Tony Blair’s trumpet, Alistair Campbell, made two predictions to an invited audience on Thursday: the Lions would win and so would Helen Clark. Clark will now hope sport and politics don’t mix.
Except, of course, in southern Africa. Labour ministers are at an old game: condemning — stopping when they can — sport with countries whose regimes they abhor. Norman Kirk set the precedent in 1973 when he stopped the racist Springboks from visiting.
There are excellent reasons to abhor Zimbabwe. It is ruled by a demented thug who is starving his people. But does that translate into a principle of banning sport with Zimbabweans? And, if so, how far does that principle extend? Obviously not to the thugs who rule China.
National used to have a principle that sport and politics are separate, that people-to-people “bridges” are more effective thug-beaters.
The high point in (alleged) exercise of that principle was Sir Robert Muldoon’s order to police to battle protesters against a Springbok tour in 1981.
So on what principle is National now urging bucketloads of your money to stop cricketers touring Zimbabwe?
Go back to Muldoon. Muldoon was not a man of esoteric principles. His was an operational principle: attend to the “ordinary bloke”, an archetype who was culturally and socially conservative and greatly valued economic security — that is, attend to votes. Zimbabwe is now votes.
Don Brash cannot exhume the “ordinary bloke”.
First, Muldoon hated Brash. He knifed him in the 1980 by-election in the previously safe National seat of East Coast Bays — so Brash lost to the Social Credit Political League. (It is a nice but irrelevant irony that Brash’s political adviser, Murray McCully, is now East Coast Bays’ MP.)
Second, since the rise of the gynocracy (women in charge), the “ordinary bloke” won’t quite do, even for the National party, which is short of blokesses in its upper ranks since Brash demoted two of them and is also short of blokess voters.
Too many un-ordinary blokesses have done too much in the intervening quarter-century: Prime Minister (twice), Governor-General (twice), Speaker of the House, Chief Justice, chief executive of Telecom and chiefly roles in the law and accountancy professions. (And that is not counting Irene van Dyk, loftiest of them all.)
But Brash has found a modern equivalent of the “ordinary bloke”: the “mainstream”.
This is a construct the Australian Liberal party has used effectively to woo the suburbs from their previous allegiance to the Australian Labor party — which, like Labour here, is fascinated by latte causes. John Howard is now among the most successful of Australian Prime Ministers. Who wouldn’t copy him?
Clark herself is copying him. Impressed with the effect on voters of Howard’s scare that voting Labor would bring back high interest rates, she has been running this line against Brash’s tax cuts — and reminding heavily-mortgaged voters who was Reserve Bank governor when mortgage rates were sky-high.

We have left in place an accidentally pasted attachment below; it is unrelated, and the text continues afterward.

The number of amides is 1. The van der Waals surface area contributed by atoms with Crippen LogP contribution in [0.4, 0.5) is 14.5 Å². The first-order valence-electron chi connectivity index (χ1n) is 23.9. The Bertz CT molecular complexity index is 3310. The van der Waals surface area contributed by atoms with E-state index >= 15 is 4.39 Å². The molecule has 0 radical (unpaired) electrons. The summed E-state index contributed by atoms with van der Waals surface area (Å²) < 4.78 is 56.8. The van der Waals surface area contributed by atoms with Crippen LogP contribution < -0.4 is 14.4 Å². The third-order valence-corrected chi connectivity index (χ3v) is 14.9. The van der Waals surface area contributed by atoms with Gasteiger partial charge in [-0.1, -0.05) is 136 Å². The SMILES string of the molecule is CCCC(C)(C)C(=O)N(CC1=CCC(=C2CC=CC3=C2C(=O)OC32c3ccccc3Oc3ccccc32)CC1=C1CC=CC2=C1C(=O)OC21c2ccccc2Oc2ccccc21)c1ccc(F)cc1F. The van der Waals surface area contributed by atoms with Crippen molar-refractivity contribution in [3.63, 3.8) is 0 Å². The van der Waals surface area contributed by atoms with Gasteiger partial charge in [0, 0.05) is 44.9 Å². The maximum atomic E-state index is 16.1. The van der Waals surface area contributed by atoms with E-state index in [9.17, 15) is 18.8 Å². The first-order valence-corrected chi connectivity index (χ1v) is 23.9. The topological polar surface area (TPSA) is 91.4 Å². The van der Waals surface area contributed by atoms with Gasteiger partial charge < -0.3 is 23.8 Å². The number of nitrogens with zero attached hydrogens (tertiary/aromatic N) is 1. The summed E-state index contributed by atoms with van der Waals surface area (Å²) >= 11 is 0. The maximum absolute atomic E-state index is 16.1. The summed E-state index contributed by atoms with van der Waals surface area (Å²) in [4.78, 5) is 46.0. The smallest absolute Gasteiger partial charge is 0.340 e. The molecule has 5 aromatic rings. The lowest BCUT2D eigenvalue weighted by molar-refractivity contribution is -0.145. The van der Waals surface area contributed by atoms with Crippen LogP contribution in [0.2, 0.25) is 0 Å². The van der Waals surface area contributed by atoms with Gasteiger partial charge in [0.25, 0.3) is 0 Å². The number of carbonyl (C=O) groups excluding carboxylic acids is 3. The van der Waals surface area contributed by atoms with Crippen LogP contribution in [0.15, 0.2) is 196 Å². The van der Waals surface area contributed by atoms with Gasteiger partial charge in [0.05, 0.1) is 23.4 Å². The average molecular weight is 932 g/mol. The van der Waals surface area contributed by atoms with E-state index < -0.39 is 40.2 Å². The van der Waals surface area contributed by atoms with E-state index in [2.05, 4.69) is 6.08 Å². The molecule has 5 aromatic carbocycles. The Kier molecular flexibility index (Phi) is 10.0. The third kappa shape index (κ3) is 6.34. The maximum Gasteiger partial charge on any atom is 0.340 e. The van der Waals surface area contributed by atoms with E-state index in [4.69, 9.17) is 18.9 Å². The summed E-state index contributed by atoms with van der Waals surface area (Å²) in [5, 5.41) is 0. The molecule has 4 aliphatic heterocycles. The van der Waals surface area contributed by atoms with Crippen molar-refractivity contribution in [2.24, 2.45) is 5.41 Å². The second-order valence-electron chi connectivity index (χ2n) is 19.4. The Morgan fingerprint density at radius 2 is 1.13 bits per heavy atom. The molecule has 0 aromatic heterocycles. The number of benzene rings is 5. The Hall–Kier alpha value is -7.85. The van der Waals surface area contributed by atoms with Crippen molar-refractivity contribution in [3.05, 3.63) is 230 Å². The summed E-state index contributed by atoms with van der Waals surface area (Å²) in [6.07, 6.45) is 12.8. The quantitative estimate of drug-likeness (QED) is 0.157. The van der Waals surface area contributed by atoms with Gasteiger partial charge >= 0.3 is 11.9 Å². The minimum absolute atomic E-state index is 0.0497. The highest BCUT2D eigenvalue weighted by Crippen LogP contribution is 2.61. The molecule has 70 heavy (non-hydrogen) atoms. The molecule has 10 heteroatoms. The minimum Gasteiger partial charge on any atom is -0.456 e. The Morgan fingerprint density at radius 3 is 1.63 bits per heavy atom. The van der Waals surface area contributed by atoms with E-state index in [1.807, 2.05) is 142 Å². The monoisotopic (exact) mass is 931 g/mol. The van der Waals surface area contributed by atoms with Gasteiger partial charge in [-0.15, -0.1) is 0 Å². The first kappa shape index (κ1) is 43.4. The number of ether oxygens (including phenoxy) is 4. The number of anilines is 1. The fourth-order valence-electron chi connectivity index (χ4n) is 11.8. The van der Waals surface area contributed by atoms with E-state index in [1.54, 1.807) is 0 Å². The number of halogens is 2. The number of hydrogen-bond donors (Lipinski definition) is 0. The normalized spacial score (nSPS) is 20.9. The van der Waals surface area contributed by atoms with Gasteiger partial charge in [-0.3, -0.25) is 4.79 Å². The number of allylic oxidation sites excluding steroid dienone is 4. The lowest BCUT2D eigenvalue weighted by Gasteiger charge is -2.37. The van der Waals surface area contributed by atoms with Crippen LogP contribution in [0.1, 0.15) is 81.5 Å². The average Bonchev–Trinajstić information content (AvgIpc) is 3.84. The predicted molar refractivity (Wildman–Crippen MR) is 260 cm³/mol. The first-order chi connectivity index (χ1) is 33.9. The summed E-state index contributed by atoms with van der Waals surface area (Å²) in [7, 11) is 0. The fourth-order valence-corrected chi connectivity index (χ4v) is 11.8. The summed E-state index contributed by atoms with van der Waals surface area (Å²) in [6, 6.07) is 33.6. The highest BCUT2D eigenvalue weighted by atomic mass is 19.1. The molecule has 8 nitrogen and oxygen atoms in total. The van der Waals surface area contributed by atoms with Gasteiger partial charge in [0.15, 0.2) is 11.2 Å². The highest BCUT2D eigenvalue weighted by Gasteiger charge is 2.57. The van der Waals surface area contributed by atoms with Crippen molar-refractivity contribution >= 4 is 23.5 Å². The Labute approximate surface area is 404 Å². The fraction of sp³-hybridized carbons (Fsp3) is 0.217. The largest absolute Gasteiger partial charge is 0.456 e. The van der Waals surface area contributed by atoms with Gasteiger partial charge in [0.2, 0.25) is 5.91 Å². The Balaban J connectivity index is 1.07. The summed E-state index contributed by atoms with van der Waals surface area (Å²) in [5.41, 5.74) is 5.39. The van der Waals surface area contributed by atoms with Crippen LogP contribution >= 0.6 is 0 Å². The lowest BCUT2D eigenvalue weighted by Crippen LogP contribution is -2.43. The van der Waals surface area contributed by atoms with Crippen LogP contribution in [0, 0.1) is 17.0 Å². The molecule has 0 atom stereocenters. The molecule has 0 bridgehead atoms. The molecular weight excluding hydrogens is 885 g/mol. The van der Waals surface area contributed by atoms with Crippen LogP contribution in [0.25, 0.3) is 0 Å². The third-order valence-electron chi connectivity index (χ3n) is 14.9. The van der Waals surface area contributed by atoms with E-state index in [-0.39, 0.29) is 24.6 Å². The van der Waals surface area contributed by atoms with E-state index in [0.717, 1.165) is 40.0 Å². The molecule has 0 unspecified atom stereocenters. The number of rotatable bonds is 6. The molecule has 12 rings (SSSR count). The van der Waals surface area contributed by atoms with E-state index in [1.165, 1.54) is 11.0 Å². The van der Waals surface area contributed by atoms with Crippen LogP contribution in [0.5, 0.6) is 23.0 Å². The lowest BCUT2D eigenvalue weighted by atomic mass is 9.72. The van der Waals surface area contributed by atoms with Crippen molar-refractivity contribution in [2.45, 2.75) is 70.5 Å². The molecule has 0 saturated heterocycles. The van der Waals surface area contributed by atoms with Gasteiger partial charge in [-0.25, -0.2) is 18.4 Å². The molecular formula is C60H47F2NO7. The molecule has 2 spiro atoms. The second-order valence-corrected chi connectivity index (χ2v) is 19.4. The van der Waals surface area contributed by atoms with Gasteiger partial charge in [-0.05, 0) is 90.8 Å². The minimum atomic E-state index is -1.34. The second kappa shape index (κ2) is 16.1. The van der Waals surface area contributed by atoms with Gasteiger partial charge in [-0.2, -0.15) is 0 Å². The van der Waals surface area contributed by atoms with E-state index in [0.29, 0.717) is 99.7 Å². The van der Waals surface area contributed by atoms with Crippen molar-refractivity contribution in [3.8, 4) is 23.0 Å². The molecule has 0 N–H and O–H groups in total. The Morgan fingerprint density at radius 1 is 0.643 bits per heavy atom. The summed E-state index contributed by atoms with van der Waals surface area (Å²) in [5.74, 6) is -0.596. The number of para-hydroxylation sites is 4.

Clark has also been trying to corner the “family” market. An example is the bus-shelter posters you paid for as taxpayers telling you your family has never had it so good. Now there are billboards of a flying baby.
The flying baby is a puzzling ploy, given Clark’s babylessness. Since the “mainstream” has babies, that seems to be singing to multiple-babied Brash’s tune. Moreover, Clark may be non-“mainstream” on two more counts: she has not had affairs, nor has her marriage broken up.
You will by now be getting the picture: the “mainstream” is defined by who isn’t. It is an exclusive, not an inclusive, notion.
Marian Maddox, an Australian academic (and therefore herself outside the “mainstream”?), describes it thus: “The concept of mainstream relies on a magical geometry. Everyone can see themselves (sic) as part of ‘Us’, imagined in opposition to a threatening ‘Them’.”
National is relying on that “magical geometry” to wedge it into office.
There is a long-term problem with the magic. Muldoon’s “ordinary bloke” was an “us and them” mechanism but eventually he turned too many “us-es” into “thems” and he lost office.
Short-term, however, that is no bother — provided Brash doesn’t repeat his mistake of essaying a definition of the “mainstream”. Clark easily finessed him last week with her definition: “all decent, law-abiding, hardworking Kiwis”.
Which is nearly all of us (we think). The trick Brash has to learn is that the success of the “mainstream” technique relies on leaving voters to define who is “mainstream” and who is not and dogwhistling them into identifying Clark with their personal “thems”.
Labour’s PC second term has given Brash scope to do that. How might Clark retrieve the initiative and make Campbell half-right on election day? By rebuilding her damaged image of down-to-earth competence and acquiring the one-of-us-ness Prime Ministers have to have.
That’s now a tall order. Brash, with tax and populism, has got the “mainstream” jump on her.